The European Union (EU) is ready to offer the UK a “best in class” free trade deal, so long as Britain adheres to EU rules and shares its waters with European fishermen.
Michel Barnier, the European Commission’s chief Brexit negotiator, called the proposals “best in class” but said the UK must adhere to EU demands on fishery rights and competition if it wants to secure all that is being offered.
“We are ready to offer a highly ambitious trade deal as the central pillar of this partnership, including zero tariffs and zero quotas on all goods entering our single market of 450 million people,” Barnier told journalists.
“We are ready to offer all this even though we know that there will be strong competition between the UK, our immediate neighbour, and the EU in the future. Competition is normal. But because of our geographical proximity and economic interdependence, our mandate also makes clear that this exceptional offer is conditional on at least two things.”
Barnier said the UK must agree to a “level playing field” with EU firms on competition, with “specific and effective” guarantees to uphold social, environmental, climate, tax, and state aid rules.
The UK must also agree to “continued reciprocal access to [fishery] markets and to water with stable quota shares,” Barnier said.
The demands are likely to prove a flashpoint in negotiations. Cabinet minister Michel Gove last month pledged to take the UK out of the EU’s Common Fisheries Policy and the issue of control over British waters was a key topic during the Brexit debate. Chancellor Sajid Javid last month also declared there would no alignment with EU rules.
Barnier said a failure to copy EU rules on things like state aid and workers’s rights would lead to more restricted access to the EU’s Single Market.
“The more we have common standards, the higher quality access the EU will be able to offer to its markets,” he said.
“But this will be up to the UK to decide — will it continue to adhere to Europe’s societal and regulatory model in the future or will it seek to diverge? The UK’s answer to this question will be fundamental to the level of ambition of our future relationship.”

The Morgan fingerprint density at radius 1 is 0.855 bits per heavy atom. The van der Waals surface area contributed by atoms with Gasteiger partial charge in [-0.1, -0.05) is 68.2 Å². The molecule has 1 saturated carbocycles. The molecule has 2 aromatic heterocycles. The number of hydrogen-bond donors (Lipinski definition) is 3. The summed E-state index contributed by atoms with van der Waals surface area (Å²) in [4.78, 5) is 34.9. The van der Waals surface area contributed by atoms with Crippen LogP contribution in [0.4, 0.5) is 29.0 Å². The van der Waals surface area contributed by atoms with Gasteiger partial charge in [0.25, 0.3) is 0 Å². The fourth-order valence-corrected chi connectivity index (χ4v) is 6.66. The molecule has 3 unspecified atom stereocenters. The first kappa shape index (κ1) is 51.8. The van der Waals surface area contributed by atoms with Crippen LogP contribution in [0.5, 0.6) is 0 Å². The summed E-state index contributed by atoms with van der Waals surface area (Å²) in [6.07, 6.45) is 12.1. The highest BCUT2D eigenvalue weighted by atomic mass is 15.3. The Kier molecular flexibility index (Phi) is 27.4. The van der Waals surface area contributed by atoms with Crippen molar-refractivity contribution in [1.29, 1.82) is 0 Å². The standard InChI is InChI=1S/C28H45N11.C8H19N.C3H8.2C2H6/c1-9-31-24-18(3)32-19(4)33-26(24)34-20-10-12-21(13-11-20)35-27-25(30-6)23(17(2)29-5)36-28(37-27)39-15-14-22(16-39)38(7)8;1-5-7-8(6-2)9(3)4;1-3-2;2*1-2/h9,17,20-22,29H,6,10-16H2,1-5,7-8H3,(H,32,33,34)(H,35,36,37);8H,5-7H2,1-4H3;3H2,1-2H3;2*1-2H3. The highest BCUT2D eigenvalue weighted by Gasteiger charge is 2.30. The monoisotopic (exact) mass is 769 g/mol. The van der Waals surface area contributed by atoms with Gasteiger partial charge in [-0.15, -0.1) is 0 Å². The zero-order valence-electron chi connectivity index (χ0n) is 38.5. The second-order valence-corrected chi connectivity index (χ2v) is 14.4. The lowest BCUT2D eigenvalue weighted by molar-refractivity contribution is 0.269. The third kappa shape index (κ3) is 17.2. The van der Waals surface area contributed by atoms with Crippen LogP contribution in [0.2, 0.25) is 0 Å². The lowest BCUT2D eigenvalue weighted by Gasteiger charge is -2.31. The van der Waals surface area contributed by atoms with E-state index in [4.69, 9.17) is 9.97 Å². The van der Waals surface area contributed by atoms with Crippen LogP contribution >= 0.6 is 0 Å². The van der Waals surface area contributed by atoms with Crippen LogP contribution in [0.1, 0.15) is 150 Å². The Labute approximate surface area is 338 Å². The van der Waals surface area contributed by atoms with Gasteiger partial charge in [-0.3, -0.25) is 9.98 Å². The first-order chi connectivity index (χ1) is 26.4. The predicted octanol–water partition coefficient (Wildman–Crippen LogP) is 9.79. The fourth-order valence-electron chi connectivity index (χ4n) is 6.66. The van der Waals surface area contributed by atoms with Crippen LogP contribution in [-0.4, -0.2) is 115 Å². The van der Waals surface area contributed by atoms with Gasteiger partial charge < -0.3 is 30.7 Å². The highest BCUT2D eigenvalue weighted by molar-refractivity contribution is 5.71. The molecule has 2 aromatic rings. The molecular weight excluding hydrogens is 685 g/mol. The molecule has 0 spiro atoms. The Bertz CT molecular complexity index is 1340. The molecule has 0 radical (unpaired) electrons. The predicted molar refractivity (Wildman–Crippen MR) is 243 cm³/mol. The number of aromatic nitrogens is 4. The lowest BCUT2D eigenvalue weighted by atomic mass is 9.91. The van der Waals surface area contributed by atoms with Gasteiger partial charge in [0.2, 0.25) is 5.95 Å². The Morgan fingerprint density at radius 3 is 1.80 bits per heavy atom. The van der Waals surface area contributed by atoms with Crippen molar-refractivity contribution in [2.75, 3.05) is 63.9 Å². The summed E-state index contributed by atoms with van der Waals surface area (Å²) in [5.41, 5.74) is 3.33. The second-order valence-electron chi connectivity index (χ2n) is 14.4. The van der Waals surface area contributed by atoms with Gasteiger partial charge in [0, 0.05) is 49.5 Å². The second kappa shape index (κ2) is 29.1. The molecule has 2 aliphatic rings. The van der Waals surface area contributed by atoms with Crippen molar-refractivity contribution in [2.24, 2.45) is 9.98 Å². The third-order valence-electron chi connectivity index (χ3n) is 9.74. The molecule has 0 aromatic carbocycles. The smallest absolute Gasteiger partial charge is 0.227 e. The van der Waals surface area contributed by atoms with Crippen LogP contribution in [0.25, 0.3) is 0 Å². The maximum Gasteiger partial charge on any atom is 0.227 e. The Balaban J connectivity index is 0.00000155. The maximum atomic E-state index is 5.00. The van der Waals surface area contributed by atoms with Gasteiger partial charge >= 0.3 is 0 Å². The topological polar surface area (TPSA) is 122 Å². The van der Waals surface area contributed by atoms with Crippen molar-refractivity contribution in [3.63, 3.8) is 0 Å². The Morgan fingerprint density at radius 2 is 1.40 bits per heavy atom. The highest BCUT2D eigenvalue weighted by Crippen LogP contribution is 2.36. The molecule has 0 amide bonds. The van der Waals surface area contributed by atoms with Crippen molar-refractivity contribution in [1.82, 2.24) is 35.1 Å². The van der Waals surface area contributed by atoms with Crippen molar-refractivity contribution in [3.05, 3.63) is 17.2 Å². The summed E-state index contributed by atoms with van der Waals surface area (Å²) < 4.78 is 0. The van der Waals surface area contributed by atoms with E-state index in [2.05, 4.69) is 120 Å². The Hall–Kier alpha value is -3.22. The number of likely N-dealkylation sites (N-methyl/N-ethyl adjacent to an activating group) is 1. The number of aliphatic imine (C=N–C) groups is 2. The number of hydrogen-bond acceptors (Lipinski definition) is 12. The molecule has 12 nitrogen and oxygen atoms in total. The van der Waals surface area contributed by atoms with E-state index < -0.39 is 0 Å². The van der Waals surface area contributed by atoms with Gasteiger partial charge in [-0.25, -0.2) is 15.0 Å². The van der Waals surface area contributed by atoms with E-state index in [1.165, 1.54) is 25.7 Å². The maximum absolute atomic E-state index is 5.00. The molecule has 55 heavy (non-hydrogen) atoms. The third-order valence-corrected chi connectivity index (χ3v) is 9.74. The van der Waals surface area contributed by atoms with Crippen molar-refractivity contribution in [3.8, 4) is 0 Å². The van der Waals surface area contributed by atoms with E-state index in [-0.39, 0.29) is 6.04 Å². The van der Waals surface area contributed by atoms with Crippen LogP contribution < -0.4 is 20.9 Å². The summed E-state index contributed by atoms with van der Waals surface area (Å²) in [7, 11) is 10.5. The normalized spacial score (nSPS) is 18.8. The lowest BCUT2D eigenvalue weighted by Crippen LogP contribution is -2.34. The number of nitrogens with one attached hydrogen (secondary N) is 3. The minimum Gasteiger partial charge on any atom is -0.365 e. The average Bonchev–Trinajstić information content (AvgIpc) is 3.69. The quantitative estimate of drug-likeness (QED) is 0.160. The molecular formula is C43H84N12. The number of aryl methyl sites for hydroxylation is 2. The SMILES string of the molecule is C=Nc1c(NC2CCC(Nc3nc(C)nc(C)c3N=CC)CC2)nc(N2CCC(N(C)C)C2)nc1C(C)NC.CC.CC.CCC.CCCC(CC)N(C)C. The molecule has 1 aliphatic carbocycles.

Frenchman Barnier also warned that even the most ambitious trade deal could not replace the benefits of full membership of the EU, pointing out that Brexit would lead to more paperwork for firms and checks of goods.
“Even if we do achieve a best in class free trade agreement, it will not be business as usually,” he said. “We will have two separate markets instead of one single market. Rules of origin and customs formalities will apply between the UK and EU. There will be no harmonisation or mutual recognition of rules.”
Barnier called new checks “the automatic and mechanical consequences of the UK’s choices” and said: “Businesses must adapt now to this new reality.”
Britain will on Monday set out its negotiating position for EU trade talks. UK prime minister Boris Johnson is expected to call for a Canada-style zero tariff and zero quota deal, but threaten to walk away from talks without a deal if the EU doesn’t agree to the UK’s demands.
The EU and UK have until 31 December 2020 to strike a new trade deal. European leaders will approve the draft trade proposals later this month, with talks between the EU and UK expected to begin early next month.